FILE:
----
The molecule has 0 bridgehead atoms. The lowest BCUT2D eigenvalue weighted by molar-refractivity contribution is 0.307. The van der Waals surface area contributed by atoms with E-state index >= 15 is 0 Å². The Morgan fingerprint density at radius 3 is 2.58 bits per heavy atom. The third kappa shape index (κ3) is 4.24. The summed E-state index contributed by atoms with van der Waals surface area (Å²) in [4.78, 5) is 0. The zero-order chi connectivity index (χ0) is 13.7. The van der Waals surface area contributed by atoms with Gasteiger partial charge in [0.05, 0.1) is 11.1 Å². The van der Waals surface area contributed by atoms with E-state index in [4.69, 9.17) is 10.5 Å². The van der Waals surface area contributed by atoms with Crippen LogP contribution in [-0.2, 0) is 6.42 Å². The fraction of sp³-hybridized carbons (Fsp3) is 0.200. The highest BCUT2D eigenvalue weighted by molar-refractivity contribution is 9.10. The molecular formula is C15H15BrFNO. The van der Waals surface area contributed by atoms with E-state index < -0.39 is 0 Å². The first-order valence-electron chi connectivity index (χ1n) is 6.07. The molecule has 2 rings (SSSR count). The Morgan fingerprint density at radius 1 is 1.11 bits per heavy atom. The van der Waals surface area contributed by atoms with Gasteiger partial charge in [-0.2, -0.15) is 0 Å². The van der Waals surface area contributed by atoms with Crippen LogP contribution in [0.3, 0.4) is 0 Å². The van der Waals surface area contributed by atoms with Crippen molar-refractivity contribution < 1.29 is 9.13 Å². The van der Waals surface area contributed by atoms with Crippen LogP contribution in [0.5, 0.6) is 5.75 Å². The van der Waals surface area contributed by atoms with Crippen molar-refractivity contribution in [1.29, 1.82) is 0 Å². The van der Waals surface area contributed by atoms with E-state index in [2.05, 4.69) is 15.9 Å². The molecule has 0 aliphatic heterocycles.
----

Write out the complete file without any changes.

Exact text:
The molecule has 0 bridgehead atoms. The lowest BCUT2D eigenvalue weighted by molar-refractivity contribution is 0.307. The van der Waals surface area contributed by atoms with E-state index >= 15 is 0 Å². The Morgan fingerprint density at radius 3 is 2.58 bits per heavy atom. The third kappa shape index (κ3) is 4.24. The summed E-state index contributed by atoms with van der Waals surface area (Å²) in [4.78, 5) is 0. The zero-order chi connectivity index (χ0) is 13.7. The van der Waals surface area contributed by atoms with Gasteiger partial charge in [0.05, 0.1) is 11.1 Å². The van der Waals surface area contributed by atoms with E-state index in [4.69, 9.17) is 10.5 Å². The van der Waals surface area contributed by atoms with Crippen LogP contribution in [-0.2, 0) is 6.42 Å². The fraction of sp³-hybridized carbons (Fsp3) is 0.200. The highest BCUT2D eigenvalue weighted by molar-refractivity contribution is 9.10. The molecular formula is C15H15BrFNO. The van der Waals surface area contributed by atoms with E-state index < -0.39 is 0 Å². The first-order valence-electron chi connectivity index (χ1n) is 6.07. The molecule has 2 rings (SSSR count). The Morgan fingerprint density at radius 1 is 1.11 bits per heavy atom. The van der Waals surface area contributed by atoms with Gasteiger partial charge in [-0.2, -0.15) is 0 Å². The van der Waals surface area contributed by atoms with Crippen LogP contribution in [0.3, 0.4) is 0 Å². The van der Waals surface area contributed by atoms with Crippen molar-refractivity contribution < 1.29 is 9.13 Å². The van der Waals surface area contributed by atoms with Crippen LogP contribution in [0.5, 0.6) is 5.75 Å². The van der Waals surface area contributed by atoms with Crippen molar-refractivity contribution in [1.29, 1.82) is 0 Å². The van der Waals surface area contributed by atoms with E-state index in [2.05, 4.69) is 15.9 Å². The molecule has 0 aliphatic heterocycles.